Science, Technology, Engineering and Math (STEM)

Within the last 20 years we have gone from interacting with information by tediously sifting through thousands of pages of text at our local libraries to instantly accessing information whenever we want it, wherever we are.  We take this information at face value and seemingly put all of our trust in the first Google hit that we get in response to our search query.  While our increasing access to information is assuredly transforming our world for the better, information assimilated without understanding or review can quickly lead us to false paradigms that are difficult to change. 

With national initiatives in place to increase educational standards (specifically the No Child Left Behind Act) there comes the inevitable need for progress assessment.  Many class subjects lend themselves well to a more traditional “multiple choice” testing format, but science assessment has struggled to employ this technique effectively.  Science education combines a mixture of rote memorization, which can be tested by traditional methods, with an understanding of the scientific method, problem solving, and deeper scientific inquiry, which are difficult to summarize for the purpose of answering “A, B, C or D”.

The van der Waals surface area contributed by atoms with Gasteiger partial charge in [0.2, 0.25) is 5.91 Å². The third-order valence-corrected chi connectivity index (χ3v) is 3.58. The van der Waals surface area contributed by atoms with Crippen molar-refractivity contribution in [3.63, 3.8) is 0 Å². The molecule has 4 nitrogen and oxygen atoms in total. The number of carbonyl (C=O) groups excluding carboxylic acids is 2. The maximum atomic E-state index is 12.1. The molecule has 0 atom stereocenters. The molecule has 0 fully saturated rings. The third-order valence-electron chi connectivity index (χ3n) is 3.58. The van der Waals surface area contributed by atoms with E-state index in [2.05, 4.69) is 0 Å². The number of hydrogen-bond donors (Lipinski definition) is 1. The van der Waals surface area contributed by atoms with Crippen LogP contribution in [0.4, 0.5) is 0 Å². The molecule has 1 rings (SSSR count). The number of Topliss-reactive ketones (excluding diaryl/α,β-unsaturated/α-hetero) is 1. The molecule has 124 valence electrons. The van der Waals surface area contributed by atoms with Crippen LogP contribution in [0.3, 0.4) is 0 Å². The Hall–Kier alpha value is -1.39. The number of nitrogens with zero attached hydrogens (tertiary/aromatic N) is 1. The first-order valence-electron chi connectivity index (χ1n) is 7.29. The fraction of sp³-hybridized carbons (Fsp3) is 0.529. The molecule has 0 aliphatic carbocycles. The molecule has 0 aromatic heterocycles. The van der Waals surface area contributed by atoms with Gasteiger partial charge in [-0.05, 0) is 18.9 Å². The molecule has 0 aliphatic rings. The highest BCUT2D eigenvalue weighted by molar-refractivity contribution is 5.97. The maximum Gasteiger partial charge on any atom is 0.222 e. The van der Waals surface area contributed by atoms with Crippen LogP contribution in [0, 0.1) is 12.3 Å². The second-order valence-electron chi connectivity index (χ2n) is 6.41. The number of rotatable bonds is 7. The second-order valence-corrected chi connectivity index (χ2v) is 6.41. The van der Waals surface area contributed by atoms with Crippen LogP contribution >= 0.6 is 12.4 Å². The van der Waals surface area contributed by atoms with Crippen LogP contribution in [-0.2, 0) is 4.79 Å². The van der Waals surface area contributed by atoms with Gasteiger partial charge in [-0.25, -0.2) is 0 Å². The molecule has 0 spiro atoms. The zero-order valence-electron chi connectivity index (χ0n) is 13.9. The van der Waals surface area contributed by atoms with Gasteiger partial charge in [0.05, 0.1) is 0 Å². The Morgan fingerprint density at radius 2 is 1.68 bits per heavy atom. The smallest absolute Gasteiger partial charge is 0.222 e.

The National Research Council (NRC) recently reaffirmed the importance of science in K-12 education by recommending that science receive the same emphasis as that currently being given to math and reading under the No Child Left Behind Act. The NRC’s Committee on Highly Successful Schools or Programs for K-12 Education released their suggestions due to the growing number of jobs, both inside and outside of the scientific community, requiring knowledge in the Science, Technology, Engineering and Math (STEM) fields.  The chair of the committee, Adam Gamoran, recently said, “the goal isn’t only to have a capable and competitive work force.  We need to help all students become scientifically literate because citizens are increasingly facing decisions related to science and technology – whether it’s understanding a medical diagnosis or weighing competing claims about the environment.” 

Although some of the fastest-growing and highest-paying jobs involve science, technology, engineering or math (STEM) skills, the number of women and minorities in these fields is lagging significantly behind white males.

Virtual schools offer the promise of equalizing access to quality curriculum and  improving student oucomes.

Approximately half the electric utility sector workforce will retire in the next 10 years.  This will leave a shortage of experienced workers in every organizational facet, from linemen to power engineers, potentially affecting energy reliability.

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